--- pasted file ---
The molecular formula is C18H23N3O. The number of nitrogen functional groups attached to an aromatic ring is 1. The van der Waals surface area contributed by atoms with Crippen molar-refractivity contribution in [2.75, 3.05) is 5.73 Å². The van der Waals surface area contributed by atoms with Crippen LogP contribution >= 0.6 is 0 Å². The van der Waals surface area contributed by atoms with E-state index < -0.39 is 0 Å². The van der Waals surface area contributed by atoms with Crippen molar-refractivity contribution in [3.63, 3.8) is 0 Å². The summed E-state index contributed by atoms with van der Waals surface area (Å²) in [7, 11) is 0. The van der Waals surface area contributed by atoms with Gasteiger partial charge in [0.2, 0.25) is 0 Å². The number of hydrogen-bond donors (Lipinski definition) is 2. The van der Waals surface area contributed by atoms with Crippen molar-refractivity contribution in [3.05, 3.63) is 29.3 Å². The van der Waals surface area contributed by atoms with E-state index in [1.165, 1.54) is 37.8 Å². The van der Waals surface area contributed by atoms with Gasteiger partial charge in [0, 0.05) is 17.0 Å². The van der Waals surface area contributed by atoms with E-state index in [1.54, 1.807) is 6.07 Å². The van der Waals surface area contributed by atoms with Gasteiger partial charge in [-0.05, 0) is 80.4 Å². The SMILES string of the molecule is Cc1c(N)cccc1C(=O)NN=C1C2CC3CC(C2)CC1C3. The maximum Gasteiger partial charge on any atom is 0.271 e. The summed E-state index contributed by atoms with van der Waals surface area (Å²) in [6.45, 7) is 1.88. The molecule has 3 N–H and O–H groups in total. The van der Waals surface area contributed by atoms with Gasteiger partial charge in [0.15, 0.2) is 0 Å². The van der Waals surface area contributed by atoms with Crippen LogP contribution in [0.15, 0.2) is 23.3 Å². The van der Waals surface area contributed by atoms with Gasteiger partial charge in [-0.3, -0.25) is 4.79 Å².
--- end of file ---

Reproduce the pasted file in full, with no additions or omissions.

The molecular formula is C18H23N3O. The number of nitrogen functional groups attached to an aromatic ring is 1. The van der Waals surface area contributed by atoms with Crippen molar-refractivity contribution in [2.75, 3.05) is 5.73 Å². The van der Waals surface area contributed by atoms with Crippen LogP contribution >= 0.6 is 0 Å². The van der Waals surface area contributed by atoms with E-state index < -0.39 is 0 Å². The van der Waals surface area contributed by atoms with Crippen molar-refractivity contribution in [3.63, 3.8) is 0 Å². The summed E-state index contributed by atoms with van der Waals surface area (Å²) in [7, 11) is 0. The van der Waals surface area contributed by atoms with Gasteiger partial charge in [0.2, 0.25) is 0 Å². The number of hydrogen-bond donors (Lipinski definition) is 2. The van der Waals surface area contributed by atoms with Crippen molar-refractivity contribution in [3.05, 3.63) is 29.3 Å². The van der Waals surface area contributed by atoms with E-state index in [1.165, 1.54) is 37.8 Å². The van der Waals surface area contributed by atoms with Gasteiger partial charge in [0, 0.05) is 17.0 Å². The van der Waals surface area contributed by atoms with E-state index in [1.54, 1.807) is 6.07 Å². The van der Waals surface area contributed by atoms with Gasteiger partial charge in [-0.05, 0) is 80.4 Å². The SMILES string of the molecule is Cc1c(N)cccc1C(=O)NN=C1C2CC3CC(C2)CC1C3. The maximum Gasteiger partial charge on any atom is 0.271 e. The summed E-state index contributed by atoms with van der Waals surface area (Å²) in [6.45, 7) is 1.88. The molecule has 3 N–H and O–H groups in total. The van der Waals surface area contributed by atoms with Gasteiger partial charge in [0.15, 0.2) is 0 Å². The van der Waals surface area contributed by atoms with Crippen LogP contribution in [0.15, 0.2) is 23.3 Å². The van der Waals surface area contributed by atoms with Gasteiger partial charge in [-0.3, -0.25) is 4.79 Å².